Paycheck Protection Program

As part of the Coronavirus Aid, Relief, and Economic Security (CARES) Act, the Paycheck Protection Program (PPP) is an SBA loan that helps businesses keep their workforce employed during the COVID-19 pandemic.

  • If you have previously submitted an application at BSNB and have questions regarding its status, please direct inquiries to Loan.Assistance@bsnb.com.
  • Funding for new PPP loans has been depleted and BSNB can no longer accept applications.
  • If you have received PPP funding, and are planning to request loan forgiveness in the future, please review the following Q&A.

Paycheck Protection Program – Loan Forgiveness

Note: Forgiveness of a Paycheck Protection Program loan is subject to all terms and criteria contained in the CARES Act as well as SBA interim final rule(s) and program guidance issued by the Small Business Administration and US Department of the Treasury. For guidance on your unique situation, please reference the US Department of the Treasury website for more detail and speak with your accountant and legal advisors.  

When can I request loan forgiveness?

  • BSNB will contact you via email and explain how and when you are eligible to apply for loan forgiveness.
  • To qualify, loan proceeds should be used for eligible purposes within 24 weeks from loan disbursement or Dec. 31, 2020, whichever is earlier.
  • Please review our checklist for important information and required documentation.
  • Once you submit a complete application, including all supporting documentation, BSNB may take up to 60 days to review and process it. The SBA may take an additional 90 days to review and confirm the forgiveness amount. BSNB cannot hold your completed application for more than 60 days. Please do not submit an application for forgiveness unless you are prepared for it to be processed within the required timeframe.

How much of my PPP loan may be forgiven?

  • The amount of loan forgiveness can be up to the full principal amount of the loan and any accrued interest.
  • Loan forgiveness may be reduced if there is a reduction in employee salaries and wages. Likewise, if you use loan proceeds for ineligible purposes or have received an Economic Injury Disaster Loan (EIDL) from the SBA, you may also be reducing the amount eligible for forgiveness.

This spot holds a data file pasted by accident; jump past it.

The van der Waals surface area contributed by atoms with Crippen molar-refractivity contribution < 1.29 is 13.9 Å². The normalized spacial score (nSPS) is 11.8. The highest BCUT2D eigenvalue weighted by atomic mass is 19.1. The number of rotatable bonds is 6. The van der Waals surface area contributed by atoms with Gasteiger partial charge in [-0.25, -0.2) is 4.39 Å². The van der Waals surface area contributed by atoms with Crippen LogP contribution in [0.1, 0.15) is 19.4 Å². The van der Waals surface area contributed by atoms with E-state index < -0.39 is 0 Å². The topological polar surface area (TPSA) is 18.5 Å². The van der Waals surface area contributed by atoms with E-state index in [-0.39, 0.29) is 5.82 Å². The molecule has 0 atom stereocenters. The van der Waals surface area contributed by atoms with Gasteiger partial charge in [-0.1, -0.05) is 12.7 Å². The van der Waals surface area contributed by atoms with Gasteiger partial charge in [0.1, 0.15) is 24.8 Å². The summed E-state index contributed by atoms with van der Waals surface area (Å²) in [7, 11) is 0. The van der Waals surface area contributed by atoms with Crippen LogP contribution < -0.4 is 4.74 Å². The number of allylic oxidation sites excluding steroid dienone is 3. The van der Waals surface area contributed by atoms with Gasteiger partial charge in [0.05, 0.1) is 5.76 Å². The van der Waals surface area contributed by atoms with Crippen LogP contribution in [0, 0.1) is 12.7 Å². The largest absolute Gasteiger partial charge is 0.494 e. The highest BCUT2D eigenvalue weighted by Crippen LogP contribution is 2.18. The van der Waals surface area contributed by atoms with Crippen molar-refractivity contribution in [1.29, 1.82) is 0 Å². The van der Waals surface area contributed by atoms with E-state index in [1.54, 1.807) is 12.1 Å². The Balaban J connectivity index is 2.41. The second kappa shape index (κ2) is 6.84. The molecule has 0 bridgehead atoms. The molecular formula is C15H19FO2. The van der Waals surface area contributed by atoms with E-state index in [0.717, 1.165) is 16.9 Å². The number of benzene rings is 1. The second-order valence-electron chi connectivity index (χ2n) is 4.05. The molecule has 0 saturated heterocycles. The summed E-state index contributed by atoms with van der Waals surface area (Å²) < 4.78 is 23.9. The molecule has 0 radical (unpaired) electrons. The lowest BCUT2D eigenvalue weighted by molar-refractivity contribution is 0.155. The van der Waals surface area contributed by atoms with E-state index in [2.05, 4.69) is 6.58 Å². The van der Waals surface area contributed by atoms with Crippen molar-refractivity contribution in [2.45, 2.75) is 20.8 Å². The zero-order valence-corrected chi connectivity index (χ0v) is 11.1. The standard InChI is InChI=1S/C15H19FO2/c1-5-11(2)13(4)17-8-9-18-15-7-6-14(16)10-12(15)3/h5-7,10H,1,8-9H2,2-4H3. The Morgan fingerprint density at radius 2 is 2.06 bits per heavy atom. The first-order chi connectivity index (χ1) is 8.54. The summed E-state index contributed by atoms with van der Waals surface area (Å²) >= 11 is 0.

• The actual amount of loan forgiveness will depend, in part, on the total amount of payroll costs, payments of interest on mortgage obligations incurred before February 15, 2020, rent payments on leases dated before February 15, 2020, and utility payments under service agreements dated before February 15, 2020, over the covered period following the date of the loan.
  • Keep in mind that at least 60% of the loan proceeds must be used for payroll costs.

What expenses will qualify for loan forgiveness?

Note: Different corporate structures may affect the eligibility of expenses that can be forgiven. Please refer to the Act for more information.

  • Payroll costs (as defined in the Act and in 2.f.);
  • Costs related to the continuation of group health care benefits during periods of paid sick, medical, or family leave, and insurance premiums;
  • Mortgage interest payments (but not mortgage prepayments or principal payments);
  • Rent payments;
  • Utility payments;
  • Interest payments on any other debt obligations that were incurred before February 15, 2020; and/or
  • Refinancing an SBA EIDL loan made between January 31, 2020 and April 3, 2020. If your EIDL loan was not used for payroll costs, it does not affect your eligibility for a PPP loan. If your EIDL loan was used for payroll costs, your PPP loan must be used to refinance your EIDL loan. Proceeds from any advance up to $10,000 on the EIDL loan will be deducted from the loan forgiveness amount on the PPP loan.

Get Started

Visit the US Department of the Treasury for PPP Program Rules and FAQs.

Visit the Small Business Administration for additional PPP information.

PPP Application Forms

First Draw, Second Draw and Loan Forgiveness Applications may be found under the ‘For Borrowers’ section.